In a number of areas of application, the behavior of systems depends sensitively on properties that pertain to the atomistic scale, i.e., the angstrom and femtosecond scales. Specifically, atomistic details are important where material response is highly non-linear, e.g., at atomistically-sharp crack tips and other stress concentrators, near atomic-scale defects such as vacancies and dislocations and at other atomistically-sharp features such as free surfaces, grain boundaries and material interfaces. However, often the properties and behaviors of interest are macroscopic and take place on the scale of centimeters to meters, and are characterized by slow evolution on the scale of minutes to years. This vast disparity of length and time scales poses extraordinary challenges in theoretical and computational material science. Molecular Dynamics (MD) and Monte Carlo (MC) methods are powerful techniques to study deformation and reaction/diffusion mechanisms in systems of particles, but they are limited to relatively small material samples and time windows. While considerable effort has been devoted to accelerating MD and MC methods, no computationally-tractable atomistically-based approach exists at present for the of study slow phenomena, over time scales of the order of minutes to years, while maintaining a strictly atomistic description of the material. I will present recent work aimed at filling that gap based on Liouville dynamics. The Liouville equation provides a mixed statistical-deterministic representation of systems of particles that allows to trade temporal resolution for randomness. In particular, as the time resolution is decreased, the representation of the motion become increasingly stochastic. I will present several validation cases, concerned with equilibrium properties of alloys, heat conduction and lithiation in silicon nanowires, hydrogen desorption from palladium thin films, and nanovoid cavitation in metals, that demonstrate the range and scope of the approach. These validation cases are characterized by the need or desirability to account for atomic-level properties while simultaneously spanning time scales much longer than those accessible to direct molecular dynamics.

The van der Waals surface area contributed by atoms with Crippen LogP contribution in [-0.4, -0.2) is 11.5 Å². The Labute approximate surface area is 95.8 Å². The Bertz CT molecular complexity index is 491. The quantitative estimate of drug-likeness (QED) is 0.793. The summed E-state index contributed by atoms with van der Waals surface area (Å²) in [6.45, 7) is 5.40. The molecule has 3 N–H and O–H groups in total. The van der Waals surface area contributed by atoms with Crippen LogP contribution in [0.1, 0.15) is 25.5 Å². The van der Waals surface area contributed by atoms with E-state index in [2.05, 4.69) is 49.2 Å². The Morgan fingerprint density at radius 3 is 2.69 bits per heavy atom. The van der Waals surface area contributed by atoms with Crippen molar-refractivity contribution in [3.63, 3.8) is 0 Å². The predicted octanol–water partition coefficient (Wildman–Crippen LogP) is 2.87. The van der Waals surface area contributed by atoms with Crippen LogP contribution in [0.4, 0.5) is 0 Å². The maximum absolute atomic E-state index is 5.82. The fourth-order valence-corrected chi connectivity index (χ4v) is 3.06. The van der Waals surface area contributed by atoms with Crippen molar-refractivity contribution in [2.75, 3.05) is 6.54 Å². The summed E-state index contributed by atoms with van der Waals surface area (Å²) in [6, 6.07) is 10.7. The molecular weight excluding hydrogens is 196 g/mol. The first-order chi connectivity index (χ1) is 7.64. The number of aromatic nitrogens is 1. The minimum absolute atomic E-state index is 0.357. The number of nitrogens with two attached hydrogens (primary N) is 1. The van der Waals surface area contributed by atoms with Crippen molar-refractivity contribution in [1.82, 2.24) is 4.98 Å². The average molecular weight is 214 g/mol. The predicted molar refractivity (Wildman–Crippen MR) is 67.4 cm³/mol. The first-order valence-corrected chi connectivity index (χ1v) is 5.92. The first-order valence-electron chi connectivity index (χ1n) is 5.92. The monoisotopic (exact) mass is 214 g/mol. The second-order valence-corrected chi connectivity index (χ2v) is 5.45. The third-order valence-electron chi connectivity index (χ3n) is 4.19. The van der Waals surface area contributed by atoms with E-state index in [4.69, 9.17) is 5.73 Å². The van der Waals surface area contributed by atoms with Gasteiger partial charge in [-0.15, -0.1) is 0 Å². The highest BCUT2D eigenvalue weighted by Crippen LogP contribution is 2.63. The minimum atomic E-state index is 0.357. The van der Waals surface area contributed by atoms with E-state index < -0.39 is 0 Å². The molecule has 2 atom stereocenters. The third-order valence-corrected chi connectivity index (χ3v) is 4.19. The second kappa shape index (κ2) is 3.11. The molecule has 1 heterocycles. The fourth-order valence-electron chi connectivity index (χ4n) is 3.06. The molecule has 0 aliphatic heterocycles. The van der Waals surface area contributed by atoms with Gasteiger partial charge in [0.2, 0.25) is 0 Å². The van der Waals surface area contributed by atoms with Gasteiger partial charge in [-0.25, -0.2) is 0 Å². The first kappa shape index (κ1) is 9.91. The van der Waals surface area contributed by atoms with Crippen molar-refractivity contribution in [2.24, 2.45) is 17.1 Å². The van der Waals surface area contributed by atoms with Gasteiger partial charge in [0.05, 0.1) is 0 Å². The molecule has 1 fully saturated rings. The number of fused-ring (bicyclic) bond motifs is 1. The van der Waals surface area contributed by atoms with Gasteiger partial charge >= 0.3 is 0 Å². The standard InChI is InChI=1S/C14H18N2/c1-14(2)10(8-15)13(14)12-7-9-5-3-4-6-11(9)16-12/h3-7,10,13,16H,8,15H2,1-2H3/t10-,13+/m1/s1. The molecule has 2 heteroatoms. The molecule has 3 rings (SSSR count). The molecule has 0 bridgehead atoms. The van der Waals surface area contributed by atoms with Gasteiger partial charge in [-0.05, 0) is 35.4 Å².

Professor Ortiz received a BS degree in Civil Engineering from the Polytechnic University of Madrid, Spain, and MS and Ph.D. degrees in Civil Engineering from the University of California at Berkeley. From 1984-1995 he held a faculty position in the Division of Engineering of Brown University. He is currently the Frank and Ora Lee Marble Professor of Aeronautics and Mechanical Engineering at the California Institute of Technology, where he has served as the director of Caltech’s DoE/PSAAP Center on High-Energy Density Dynamics of Materials from 2008-2013. Professor Ortiz has been a Fulbright Scholar, a Sherman Fairchild Distinguished Scholar at Caltech, Midwest and Southwest Mechanics Seminar Series Distinguished Speaker, an elected member-at-large of the US Association for Computational Mechanics and a Hans Fischer Senior Fellow of the Institute of Advanced Studies of the Technical University of Munich. He is a Fellow of the US Association for Computational Mechanics, elected Fellow of the American Academy of Arts & Sciences and an elected Member of the US National Academy of Engineering. Professor Ortiz is the recipient of the Alexander von Humboldt Research Award for Senior US Scientists, the IACM International Computational Mechanics Awards for Research, the USACM Computational Structural Mechanics Award, the ISI Highly Cited Researcher Award, the inaugural 2008 Rodney Hill Prize conferred every four years by the IUTAM and 2015 Timoshenko Medal of the ASME. He has served as editor for the Journal of Engineering Mechanics, ASCE, and for the Journal of Applied Mechanics, ASME. He is presently associate editor of the Journal of the Mechanics and Physics of Solids, the Archive for Rational Mechanics and Analysis, the International Journal for Numerical Methods in Engineering and of Computer Methods in Applied Mechanics and Engineering Journal.